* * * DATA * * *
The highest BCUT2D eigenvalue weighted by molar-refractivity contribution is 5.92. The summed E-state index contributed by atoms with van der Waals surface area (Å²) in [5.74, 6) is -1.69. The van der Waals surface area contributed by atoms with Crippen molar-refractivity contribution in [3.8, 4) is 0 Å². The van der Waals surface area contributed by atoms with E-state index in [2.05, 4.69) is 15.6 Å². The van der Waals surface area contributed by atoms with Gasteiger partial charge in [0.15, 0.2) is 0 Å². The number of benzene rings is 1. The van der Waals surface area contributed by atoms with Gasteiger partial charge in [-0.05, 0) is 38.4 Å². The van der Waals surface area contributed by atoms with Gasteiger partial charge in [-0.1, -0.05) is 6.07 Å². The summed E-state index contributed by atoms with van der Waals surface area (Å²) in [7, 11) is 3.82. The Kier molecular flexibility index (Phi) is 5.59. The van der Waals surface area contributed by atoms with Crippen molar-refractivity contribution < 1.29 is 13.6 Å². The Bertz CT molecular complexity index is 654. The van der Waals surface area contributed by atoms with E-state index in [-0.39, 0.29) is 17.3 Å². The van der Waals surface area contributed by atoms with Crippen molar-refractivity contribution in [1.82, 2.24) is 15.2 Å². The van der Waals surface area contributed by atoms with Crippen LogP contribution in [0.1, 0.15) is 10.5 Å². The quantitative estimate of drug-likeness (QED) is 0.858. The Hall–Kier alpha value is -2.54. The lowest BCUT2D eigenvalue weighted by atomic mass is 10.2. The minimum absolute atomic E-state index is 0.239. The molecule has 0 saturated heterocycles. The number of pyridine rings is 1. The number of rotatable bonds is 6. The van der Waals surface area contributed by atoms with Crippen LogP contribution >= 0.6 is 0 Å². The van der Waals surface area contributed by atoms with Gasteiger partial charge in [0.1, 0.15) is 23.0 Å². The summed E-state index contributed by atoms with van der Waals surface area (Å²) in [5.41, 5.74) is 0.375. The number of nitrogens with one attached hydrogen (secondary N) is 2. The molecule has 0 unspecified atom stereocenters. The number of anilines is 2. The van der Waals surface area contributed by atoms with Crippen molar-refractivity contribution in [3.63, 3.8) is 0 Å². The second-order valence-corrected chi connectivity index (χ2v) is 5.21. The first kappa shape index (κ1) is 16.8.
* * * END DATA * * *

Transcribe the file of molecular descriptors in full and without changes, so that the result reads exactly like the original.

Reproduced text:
The highest BCUT2D eigenvalue weighted by molar-refractivity contribution is 5.92. The summed E-state index contributed by atoms with van der Waals surface area (Å²) in [5.74, 6) is -1.69. The van der Waals surface area contributed by atoms with Crippen molar-refractivity contribution in [3.8, 4) is 0 Å². The van der Waals surface area contributed by atoms with E-state index in [2.05, 4.69) is 15.6 Å². The van der Waals surface area contributed by atoms with Gasteiger partial charge in [0.15, 0.2) is 0 Å². The number of benzene rings is 1. The van der Waals surface area contributed by atoms with Gasteiger partial charge in [-0.05, 0) is 38.4 Å². The van der Waals surface area contributed by atoms with Gasteiger partial charge in [-0.1, -0.05) is 6.07 Å². The summed E-state index contributed by atoms with van der Waals surface area (Å²) in [7, 11) is 3.82. The Kier molecular flexibility index (Phi) is 5.59. The van der Waals surface area contributed by atoms with Crippen molar-refractivity contribution < 1.29 is 13.6 Å². The Bertz CT molecular complexity index is 654. The van der Waals surface area contributed by atoms with E-state index in [-0.39, 0.29) is 17.3 Å². The van der Waals surface area contributed by atoms with Crippen molar-refractivity contribution in [1.82, 2.24) is 15.2 Å². The van der Waals surface area contributed by atoms with Crippen LogP contribution in [0.1, 0.15) is 10.5 Å². The quantitative estimate of drug-likeness (QED) is 0.858. The Hall–Kier alpha value is -2.54. The lowest BCUT2D eigenvalue weighted by atomic mass is 10.2. The minimum absolute atomic E-state index is 0.239. The molecule has 0 saturated heterocycles. The number of pyridine rings is 1. The number of rotatable bonds is 6. The van der Waals surface area contributed by atoms with Crippen LogP contribution >= 0.6 is 0 Å². The van der Waals surface area contributed by atoms with Gasteiger partial charge in [0.1, 0.15) is 23.0 Å². The summed E-state index contributed by atoms with van der Waals surface area (Å²) in [5.41, 5.74) is 0.375. The number of nitrogens with one attached hydrogen (secondary N) is 2. The molecule has 0 unspecified atom stereocenters. The number of anilines is 2. The van der Waals surface area contributed by atoms with Crippen molar-refractivity contribution in [3.63, 3.8) is 0 Å². The second-order valence-corrected chi connectivity index (χ2v) is 5.21. The first kappa shape index (κ1) is 16.8.